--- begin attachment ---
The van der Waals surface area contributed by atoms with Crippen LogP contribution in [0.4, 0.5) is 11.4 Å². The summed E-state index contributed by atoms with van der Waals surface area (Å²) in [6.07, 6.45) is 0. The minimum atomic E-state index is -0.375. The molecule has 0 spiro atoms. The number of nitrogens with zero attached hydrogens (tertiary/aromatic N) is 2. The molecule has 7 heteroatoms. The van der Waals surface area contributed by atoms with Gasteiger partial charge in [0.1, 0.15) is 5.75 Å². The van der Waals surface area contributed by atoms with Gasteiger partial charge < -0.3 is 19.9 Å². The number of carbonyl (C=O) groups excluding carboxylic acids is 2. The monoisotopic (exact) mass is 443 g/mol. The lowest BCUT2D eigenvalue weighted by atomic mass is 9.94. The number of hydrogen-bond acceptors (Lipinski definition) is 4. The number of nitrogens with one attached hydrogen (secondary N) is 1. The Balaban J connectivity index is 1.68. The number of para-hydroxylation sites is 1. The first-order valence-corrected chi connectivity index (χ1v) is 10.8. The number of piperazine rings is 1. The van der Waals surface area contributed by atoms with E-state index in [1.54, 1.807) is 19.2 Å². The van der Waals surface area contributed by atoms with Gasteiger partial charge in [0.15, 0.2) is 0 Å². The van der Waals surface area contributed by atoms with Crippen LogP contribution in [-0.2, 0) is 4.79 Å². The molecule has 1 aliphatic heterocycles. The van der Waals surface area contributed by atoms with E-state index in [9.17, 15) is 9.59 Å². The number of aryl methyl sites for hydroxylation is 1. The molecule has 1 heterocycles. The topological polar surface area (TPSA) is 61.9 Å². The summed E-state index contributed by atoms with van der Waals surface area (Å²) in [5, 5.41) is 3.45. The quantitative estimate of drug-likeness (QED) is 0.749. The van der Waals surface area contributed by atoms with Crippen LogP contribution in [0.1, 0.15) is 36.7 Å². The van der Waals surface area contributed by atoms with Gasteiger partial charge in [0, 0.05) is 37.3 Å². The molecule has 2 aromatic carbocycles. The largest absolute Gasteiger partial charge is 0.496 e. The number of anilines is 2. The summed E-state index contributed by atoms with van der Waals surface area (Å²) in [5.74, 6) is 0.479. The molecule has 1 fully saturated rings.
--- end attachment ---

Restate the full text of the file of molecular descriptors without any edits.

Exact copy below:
The van der Waals surface area contributed by atoms with Crippen LogP contribution in [0.4, 0.5) is 11.4 Å². The summed E-state index contributed by atoms with van der Waals surface area (Å²) in [6.07, 6.45) is 0. The minimum atomic E-state index is -0.375. The molecule has 0 spiro atoms. The number of nitrogens with zero attached hydrogens (tertiary/aromatic N) is 2. The molecule has 7 heteroatoms. The van der Waals surface area contributed by atoms with Gasteiger partial charge in [0.1, 0.15) is 5.75 Å². The van der Waals surface area contributed by atoms with Gasteiger partial charge < -0.3 is 19.9 Å². The number of carbonyl (C=O) groups excluding carboxylic acids is 2. The monoisotopic (exact) mass is 443 g/mol. The lowest BCUT2D eigenvalue weighted by atomic mass is 9.94. The number of hydrogen-bond acceptors (Lipinski definition) is 4. The number of nitrogens with one attached hydrogen (secondary N) is 1. The Balaban J connectivity index is 1.68. The number of para-hydroxylation sites is 1. The first-order valence-corrected chi connectivity index (χ1v) is 10.8. The number of piperazine rings is 1. The van der Waals surface area contributed by atoms with E-state index in [1.54, 1.807) is 19.2 Å². The van der Waals surface area contributed by atoms with Gasteiger partial charge in [0.15, 0.2) is 0 Å². The van der Waals surface area contributed by atoms with Crippen LogP contribution in [-0.2, 0) is 4.79 Å². The molecule has 1 aliphatic heterocycles. The van der Waals surface area contributed by atoms with E-state index in [9.17, 15) is 9.59 Å². The number of aryl methyl sites for hydroxylation is 1. The molecule has 1 heterocycles. The topological polar surface area (TPSA) is 61.9 Å². The summed E-state index contributed by atoms with van der Waals surface area (Å²) in [5, 5.41) is 3.45. The quantitative estimate of drug-likeness (QED) is 0.749. The van der Waals surface area contributed by atoms with Crippen LogP contribution in [0.1, 0.15) is 36.7 Å². The van der Waals surface area contributed by atoms with Gasteiger partial charge in [0, 0.05) is 37.3 Å². The molecule has 2 aromatic carbocycles. The largest absolute Gasteiger partial charge is 0.496 e. The number of anilines is 2. The summed E-state index contributed by atoms with van der Waals surface area (Å²) in [5.74, 6) is 0.479. The molecule has 1 fully saturated rings.